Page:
Around a quarter of the most common mobile phone handsets sold on the Irish market fail to meet internationally-recognised quality standards for downloading data, according to a new research.
The survey by ComReg, the telecommunications regulator, found some popular phones used by Irish consumers did not meet recommended levels of quality for accessing data on their handsets.
A similar study carried out by ComReg earlier this year to measure the quality of voice calls on mobile handsets revealed less than a third of models achieved a recognised standard.
The latest survey tested 71 mobile phones including Apple, Samsung, Huawei, HTC and Sony models for the strength of the downlink between mobile base stations and handsets.
Phones were scored on their Total Isotropic Sensitivity (TIS) which is a measure of the quality and consistency of mobile data services with the lower scores indicating the strongest downlink connections.
The Cellular Telephone Industries Association, an international industry trade group, has recommended minimum TIS levels for various bandwidths including -89.5 for phones accessing the 800 MHz band –a common bandwidth used in less populated parts of Ireland. The average score was -91.
ComReg measured the download quality of the different handsets across four bandwidths when used with both the left and right hands giving a total of eight scores for each model.
The average score was better than the recommended level in all eight tests but 13 handsets failed to meet the 800Mhz band – including the Apple iPhone 6, HTC 10, and Motorola Moto E3.
Among the best performing handsets for the quality of accessing data were the iPhone 7+, Samsung Galaxy S8, Huawei P10 and Sony Xperia M4.
ComReg said there was only a “very small variation” produced in the results between left and right hand use for all the bands.
Factors which affect the quality of service with mobile handsets include local terrain, the number of base stations, the user’s distance from a base station, spectrum bands and the ability of radio waves to travel over distance and penetrate buildings as well as the number of people using phones at the same time and location.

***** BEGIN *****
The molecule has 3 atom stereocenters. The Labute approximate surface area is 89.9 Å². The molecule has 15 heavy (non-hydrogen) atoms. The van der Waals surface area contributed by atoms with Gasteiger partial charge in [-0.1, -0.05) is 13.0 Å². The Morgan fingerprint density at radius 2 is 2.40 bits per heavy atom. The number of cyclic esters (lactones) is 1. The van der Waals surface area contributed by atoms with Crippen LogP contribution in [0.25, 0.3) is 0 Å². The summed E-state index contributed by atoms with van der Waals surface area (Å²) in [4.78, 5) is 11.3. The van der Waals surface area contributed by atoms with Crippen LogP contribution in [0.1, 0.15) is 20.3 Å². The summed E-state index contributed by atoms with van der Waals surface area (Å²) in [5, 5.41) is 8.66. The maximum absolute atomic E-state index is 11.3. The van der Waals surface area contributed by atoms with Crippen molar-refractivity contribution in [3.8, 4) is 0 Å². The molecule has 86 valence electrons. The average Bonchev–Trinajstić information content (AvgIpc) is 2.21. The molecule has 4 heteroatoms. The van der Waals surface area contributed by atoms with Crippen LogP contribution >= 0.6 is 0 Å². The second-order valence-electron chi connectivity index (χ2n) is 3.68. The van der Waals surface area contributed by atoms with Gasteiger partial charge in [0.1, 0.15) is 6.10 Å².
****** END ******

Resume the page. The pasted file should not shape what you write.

ComREg said the one factor that is relatively constant for users is their mobile handset.
Radio waves in lower-frequency spectrum bands are better suited to providing mobile coverage over larger geographic areas and at a relatively lower cost because fewer masts and base stations are needed. Higher-frequency bands, usually above 1GHz, are used mostly in more populous urban areas.
Like many other countries Irish mobile network operators use a mixture of bands to provide a service to consumers which means most handsets contain multiple antennas capable of transmitting and receiving signals.
The latest study is a third in a series conducted by ComReg to better understand and objectively measure factors that affect mobile coverage
In February it published the findings of an analysis on the voice call performance of the same 71 handsets.
It showed that less than a third of the most popular phones sold in the Republic met internationally recommended quality levels for making voice calls.
None of seven Apple handsets tested met the recommended standard including three versions of the iPhone which featured in the bottom five scores.
Last month the regulator published another report on the results of its measurements of the effect of building materials on indoor mobile performance.
It revealed that foil-layered insulation as well as aluminium and PVC window frames can significantly lower the strength of mobile phone signals.
The research found that energy efficient building materials could reduce signal strength be between 100 and one million times.
ComReg said it would continue to measure the performance of all new makes and models of mobile handsets that become available on the Irish market “on a regular and ongoing basis” for voice and data.